Postal Savings System $200 Note - Series of 1917

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Beautiful uncancelled $200 Postal Savings System Note from the Post office Department of the United States of America issued in 1937. This historic document and has an ornate border around it with a vignette of the U.S. Seal. This item has the printed signature of the Postmaster General, and is over 82 years old. Uncirculated condition. is a name you can TRUST!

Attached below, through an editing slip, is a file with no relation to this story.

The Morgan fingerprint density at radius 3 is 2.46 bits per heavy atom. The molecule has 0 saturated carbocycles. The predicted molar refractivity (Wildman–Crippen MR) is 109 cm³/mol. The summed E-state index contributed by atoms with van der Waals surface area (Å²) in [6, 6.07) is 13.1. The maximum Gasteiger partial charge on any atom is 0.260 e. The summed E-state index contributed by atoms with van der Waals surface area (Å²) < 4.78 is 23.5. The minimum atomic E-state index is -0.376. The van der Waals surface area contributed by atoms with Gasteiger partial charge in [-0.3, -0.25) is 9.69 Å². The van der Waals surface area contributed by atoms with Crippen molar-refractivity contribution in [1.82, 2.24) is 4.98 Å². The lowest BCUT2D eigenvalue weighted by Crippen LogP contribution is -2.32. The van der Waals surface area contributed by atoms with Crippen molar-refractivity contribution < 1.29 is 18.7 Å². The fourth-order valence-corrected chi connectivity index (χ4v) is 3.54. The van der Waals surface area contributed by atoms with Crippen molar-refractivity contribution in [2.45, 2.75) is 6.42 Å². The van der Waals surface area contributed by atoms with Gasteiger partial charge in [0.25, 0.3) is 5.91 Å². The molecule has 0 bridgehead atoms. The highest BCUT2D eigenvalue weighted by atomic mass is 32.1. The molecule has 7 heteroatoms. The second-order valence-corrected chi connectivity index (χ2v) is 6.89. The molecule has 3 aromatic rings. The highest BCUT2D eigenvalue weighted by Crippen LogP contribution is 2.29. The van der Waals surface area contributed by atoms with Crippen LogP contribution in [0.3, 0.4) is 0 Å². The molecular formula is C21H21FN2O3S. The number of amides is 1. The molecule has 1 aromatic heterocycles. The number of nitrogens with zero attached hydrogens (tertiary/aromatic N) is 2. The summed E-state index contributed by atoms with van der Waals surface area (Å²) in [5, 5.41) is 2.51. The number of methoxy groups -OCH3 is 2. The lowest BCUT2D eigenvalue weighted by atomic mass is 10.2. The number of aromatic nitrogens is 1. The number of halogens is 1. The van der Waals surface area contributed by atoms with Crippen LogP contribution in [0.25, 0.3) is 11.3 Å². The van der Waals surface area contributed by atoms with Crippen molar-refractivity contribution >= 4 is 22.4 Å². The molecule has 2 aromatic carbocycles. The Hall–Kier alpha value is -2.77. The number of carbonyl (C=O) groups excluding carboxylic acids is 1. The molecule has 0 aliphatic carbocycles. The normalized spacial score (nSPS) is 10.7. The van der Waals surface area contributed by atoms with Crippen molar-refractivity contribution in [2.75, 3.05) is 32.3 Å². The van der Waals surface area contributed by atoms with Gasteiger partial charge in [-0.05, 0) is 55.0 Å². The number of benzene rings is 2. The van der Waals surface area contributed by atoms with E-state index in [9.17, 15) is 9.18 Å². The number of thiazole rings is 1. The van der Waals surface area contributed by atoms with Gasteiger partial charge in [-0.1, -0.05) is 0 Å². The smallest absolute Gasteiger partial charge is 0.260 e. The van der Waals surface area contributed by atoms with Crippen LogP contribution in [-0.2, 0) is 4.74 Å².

An Act of Congress of June 25, 1910, established the Postal Savings System in designated Post Offices, effective January 1, 1911. The legislation aimed to get money out of hiding, attract the savings of immigrants accustomed to saving at Post Offices in their native countries, provide safe depositories for people who had lost confidence in banks, and furnish more convenient depositories for working people. Although bankers first viewed the Postal Savings System as competition, they later were convinced that the Postal Savings System brought a considerable amount of money out of hiding from mattresses and cookie jars. The law establishing the Postal Savings System directed the Post Office Department to redeposit most of the money in the system in local banks, where it earned 2.5 percent interest. The Postal Savings System paid 2 percent interest per year on deposits. The half percent difference in interest was intended to pay for the operation of the system. Certificates were issued to depositors as proof of their deposit in the Postal Savings System. Interest was compounded annually on all certificates issued on or after September 1, 1954, although simple interest continued to be paid on certificates issued before that date. The initial maximum allowable balance of $500 was raised to $1,000 in 1916 and to $2,500 in 1918. The initial minimum deposit was one dollar. In order to save smaller amounts for deposit, customers could purchase a 10-cent postal savings card and 10-cent postal savings stamps to fill it. The card could be used to open or add to an account when its value, together with any attached stamps, amounted to one or more dollars, or it could be redeemed for cash. Initially certificates of deposit were issued in denominations of $1, $2, $5, $10, $20, $50, and $100. Until May 1916, there was a monthly deposit cap of $100. Beginning in July 1917, certificates were also issued in the amounts of $200 and $500. Beginning September 1, 1954, when new punchcard-style certificates were issued, $1,000 and $2,500 denominations were added, and the $2 denomination was dropped. The $1 denomination was dropped in August 1956, when the minimum deposit was raised to $5. From July 1, 1911, to July 1, 1935, Postal Savings System deposits could be exchanged in amounts of $20 or more for postal savings bonds, which yielded 2.5 percent interest. After July 1, 1935, customers could purchase U.S. savings bonds in lieu of postal savings bonds. Beginning in 1940, postal savings stamps were also issued in 25-cent, 50-cent, and 1-dollar denominations. In 1941, a 5-dollar denomination was added, and while still redeemable for certificates of deposit, the stamps were meant to be pasted into booklets which were redeemable for United States Treasury Defense savings bonds. Deposits were slow at first, but by 1929, $153 million was on deposit. Savings spurted to $1.2 billion during the 1930s and jumped again during World War II, peaking in 1947 at almost $3.4 billion, with more than four million depositors using 8,141 postal units. The large increase during the war was attributed to the shortage of goods for purchase, the drop in bank interest rates to one percent or less, and the convenience offered by familiar Post Offices to people working long hours and displaced from their permanent homes. After World War II, goods became available to meet pent-up consumer demand, banks raised their interest rates to two percent or higher and offered the same government guarantee as the Postal Savings System, and savings bonds provided a higher rate of interest. Deposits in the Postal Savings System declined, dropping to $416 million by 1964. On April 27, 1966, the Post Office Department stopped accepting deposits to existing accounts, refused to open new accounts, and cut off interest payments as the yearly anniversary date of existing accounts came up. The Postal Savings System ended officially on July 1, 1967. History from United States Post Office and (old stock certificate research service)

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